• migration;
  • olfaction;
  • salmonids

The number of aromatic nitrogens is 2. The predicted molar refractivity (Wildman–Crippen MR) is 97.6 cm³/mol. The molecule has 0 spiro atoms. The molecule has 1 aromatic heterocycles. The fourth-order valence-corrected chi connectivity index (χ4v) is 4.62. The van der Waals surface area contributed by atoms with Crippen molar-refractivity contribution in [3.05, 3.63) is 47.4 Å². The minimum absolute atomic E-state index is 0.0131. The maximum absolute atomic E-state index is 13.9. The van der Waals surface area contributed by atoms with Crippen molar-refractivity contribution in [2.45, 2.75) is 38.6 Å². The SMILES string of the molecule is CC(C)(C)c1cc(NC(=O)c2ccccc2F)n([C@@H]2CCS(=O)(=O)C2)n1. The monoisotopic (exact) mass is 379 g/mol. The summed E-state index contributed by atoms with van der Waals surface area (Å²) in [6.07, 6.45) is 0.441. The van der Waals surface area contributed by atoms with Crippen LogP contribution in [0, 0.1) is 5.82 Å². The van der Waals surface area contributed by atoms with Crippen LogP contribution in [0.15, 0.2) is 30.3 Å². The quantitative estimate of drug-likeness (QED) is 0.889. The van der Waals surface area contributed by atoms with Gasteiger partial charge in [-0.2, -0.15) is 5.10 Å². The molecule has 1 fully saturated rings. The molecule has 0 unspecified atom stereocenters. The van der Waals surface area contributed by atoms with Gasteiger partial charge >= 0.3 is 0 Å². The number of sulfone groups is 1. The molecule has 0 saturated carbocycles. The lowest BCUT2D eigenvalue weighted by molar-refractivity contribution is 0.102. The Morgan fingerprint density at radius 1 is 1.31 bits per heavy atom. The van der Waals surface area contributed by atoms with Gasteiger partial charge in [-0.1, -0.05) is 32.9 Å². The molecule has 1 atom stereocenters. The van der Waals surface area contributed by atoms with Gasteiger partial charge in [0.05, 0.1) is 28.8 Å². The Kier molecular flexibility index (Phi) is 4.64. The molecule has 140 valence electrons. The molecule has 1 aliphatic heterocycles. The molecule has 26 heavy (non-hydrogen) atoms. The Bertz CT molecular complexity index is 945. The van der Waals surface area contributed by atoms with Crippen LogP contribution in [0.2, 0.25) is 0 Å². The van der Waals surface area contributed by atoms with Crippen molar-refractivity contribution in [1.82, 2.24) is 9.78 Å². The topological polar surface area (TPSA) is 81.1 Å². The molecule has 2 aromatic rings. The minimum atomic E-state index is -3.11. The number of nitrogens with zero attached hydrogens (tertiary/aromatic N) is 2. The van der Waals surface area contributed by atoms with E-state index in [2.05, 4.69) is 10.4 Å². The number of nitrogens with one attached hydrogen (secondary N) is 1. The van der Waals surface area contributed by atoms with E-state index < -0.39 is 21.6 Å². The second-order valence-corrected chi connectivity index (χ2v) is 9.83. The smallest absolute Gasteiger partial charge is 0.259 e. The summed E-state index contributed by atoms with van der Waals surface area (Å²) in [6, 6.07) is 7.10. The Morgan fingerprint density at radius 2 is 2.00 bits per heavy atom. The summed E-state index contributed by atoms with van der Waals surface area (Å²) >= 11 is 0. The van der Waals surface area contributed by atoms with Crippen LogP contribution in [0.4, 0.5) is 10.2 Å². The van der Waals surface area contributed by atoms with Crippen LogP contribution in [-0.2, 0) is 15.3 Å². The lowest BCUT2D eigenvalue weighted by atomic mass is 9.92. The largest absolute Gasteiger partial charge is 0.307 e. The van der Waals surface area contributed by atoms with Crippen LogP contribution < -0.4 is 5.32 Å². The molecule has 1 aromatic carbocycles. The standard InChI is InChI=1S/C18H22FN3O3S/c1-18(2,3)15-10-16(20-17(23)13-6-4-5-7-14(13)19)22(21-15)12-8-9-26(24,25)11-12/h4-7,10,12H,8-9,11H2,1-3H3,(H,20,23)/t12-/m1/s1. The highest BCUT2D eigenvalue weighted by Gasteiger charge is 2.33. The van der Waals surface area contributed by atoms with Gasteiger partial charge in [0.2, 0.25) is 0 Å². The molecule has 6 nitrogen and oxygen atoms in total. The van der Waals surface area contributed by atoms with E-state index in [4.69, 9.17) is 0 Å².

It has been hypothesized that salmonids use olfactory cues to return to their natal rivers and streams. The key components of the molecular pathways involved in imprinting and homing, however, are still unknown. Aquatic chemical cues are received through the nares and into the nasal cavity that contains a single olfactory organ, the olfactory rosette. The olfactory rosette contains sensory neurons, each of which is thought to express only one olfactory receptor. If odorants are involved in salmonid homing migration then olfactory receptors should play a critical role in the dissipation of information from the environment to the fish. Therefore, to understand the molecular basis for imprinting and homing in Atlantic salmon Salmo salar it is important to identify and characterize the repertoire of olfactory receptors in this species. The first public assembly of the S. salar genome was searched for genes encoding three of the superfamilies of fish olfactory receptors: V2R-like (olfc), V1R-like (ora) and main olfactory receptor (mor). A further six ora genes were added to ora1 and ora2, which had been described previously. In addition, 48 putative mors were identified, 24 of which appear to be functional based on their gene structures and predicted amino-acid sequences. Phylogenetic analyses were then used to compare these S. salar olfactory receptor genes with those of zebrafish Danio rerio, two pufferfish species Takifugu rubripes and Tetraodon nigroviridis, medaka Oryzias latipes and three-spined stickleback Gasterosteus aculeatus.